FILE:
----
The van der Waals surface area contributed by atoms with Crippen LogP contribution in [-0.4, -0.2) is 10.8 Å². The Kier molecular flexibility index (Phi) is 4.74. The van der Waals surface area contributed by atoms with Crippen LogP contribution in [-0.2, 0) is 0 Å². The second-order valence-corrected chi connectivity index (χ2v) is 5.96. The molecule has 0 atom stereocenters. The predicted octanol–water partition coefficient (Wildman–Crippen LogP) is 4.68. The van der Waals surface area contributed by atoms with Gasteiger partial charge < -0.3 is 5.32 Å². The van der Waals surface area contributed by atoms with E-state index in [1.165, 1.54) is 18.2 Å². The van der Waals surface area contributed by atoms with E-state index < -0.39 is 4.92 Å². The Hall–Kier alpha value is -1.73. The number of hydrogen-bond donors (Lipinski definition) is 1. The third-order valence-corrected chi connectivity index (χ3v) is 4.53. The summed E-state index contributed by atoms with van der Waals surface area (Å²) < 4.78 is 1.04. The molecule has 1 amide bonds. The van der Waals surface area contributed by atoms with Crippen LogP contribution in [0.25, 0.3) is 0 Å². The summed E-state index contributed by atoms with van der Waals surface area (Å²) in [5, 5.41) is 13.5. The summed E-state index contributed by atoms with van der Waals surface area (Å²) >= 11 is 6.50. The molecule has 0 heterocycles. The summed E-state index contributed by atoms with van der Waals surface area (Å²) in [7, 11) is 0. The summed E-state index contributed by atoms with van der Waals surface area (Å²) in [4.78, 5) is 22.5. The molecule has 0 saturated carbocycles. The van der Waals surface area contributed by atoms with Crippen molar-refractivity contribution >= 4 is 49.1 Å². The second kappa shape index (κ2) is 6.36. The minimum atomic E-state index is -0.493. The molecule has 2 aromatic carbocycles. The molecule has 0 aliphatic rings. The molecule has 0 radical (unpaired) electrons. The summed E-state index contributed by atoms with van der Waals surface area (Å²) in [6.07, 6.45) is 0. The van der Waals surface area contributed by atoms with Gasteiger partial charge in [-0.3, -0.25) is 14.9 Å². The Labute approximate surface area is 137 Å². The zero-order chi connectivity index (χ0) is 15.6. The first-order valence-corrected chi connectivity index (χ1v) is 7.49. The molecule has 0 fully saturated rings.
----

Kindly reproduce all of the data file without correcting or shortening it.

The van der Waals surface area contributed by atoms with Crippen LogP contribution in [-0.4, -0.2) is 10.8 Å². The Kier molecular flexibility index (Phi) is 4.74. The van der Waals surface area contributed by atoms with Crippen LogP contribution in [-0.2, 0) is 0 Å². The second-order valence-corrected chi connectivity index (χ2v) is 5.96. The molecule has 0 atom stereocenters. The predicted octanol–water partition coefficient (Wildman–Crippen LogP) is 4.68. The van der Waals surface area contributed by atoms with Gasteiger partial charge < -0.3 is 5.32 Å². The van der Waals surface area contributed by atoms with E-state index in [1.165, 1.54) is 18.2 Å². The van der Waals surface area contributed by atoms with E-state index < -0.39 is 4.92 Å². The Hall–Kier alpha value is -1.73. The number of hydrogen-bond donors (Lipinski definition) is 1. The third-order valence-corrected chi connectivity index (χ3v) is 4.53. The summed E-state index contributed by atoms with van der Waals surface area (Å²) < 4.78 is 1.04. The molecule has 1 amide bonds. The van der Waals surface area contributed by atoms with Crippen LogP contribution in [0.25, 0.3) is 0 Å². The summed E-state index contributed by atoms with van der Waals surface area (Å²) in [5, 5.41) is 13.5. The summed E-state index contributed by atoms with van der Waals surface area (Å²) >= 11 is 6.50. The molecule has 0 heterocycles. The summed E-state index contributed by atoms with van der Waals surface area (Å²) in [7, 11) is 0. The summed E-state index contributed by atoms with van der Waals surface area (Å²) in [4.78, 5) is 22.5. The molecule has 0 saturated carbocycles. The van der Waals surface area contributed by atoms with Crippen molar-refractivity contribution >= 4 is 49.1 Å². The second kappa shape index (κ2) is 6.36. The minimum atomic E-state index is -0.493. The molecule has 2 aromatic carbocycles. The molecule has 0 aliphatic rings. The molecule has 0 radical (unpaired) electrons. The summed E-state index contributed by atoms with van der Waals surface area (Å²) in [6.07, 6.45) is 0. The van der Waals surface area contributed by atoms with Gasteiger partial charge in [-0.3, -0.25) is 14.9 Å². The Labute approximate surface area is 137 Å². The zero-order chi connectivity index (χ0) is 15.6. The first-order valence-corrected chi connectivity index (χ1v) is 7.49. The molecule has 0 fully saturated rings.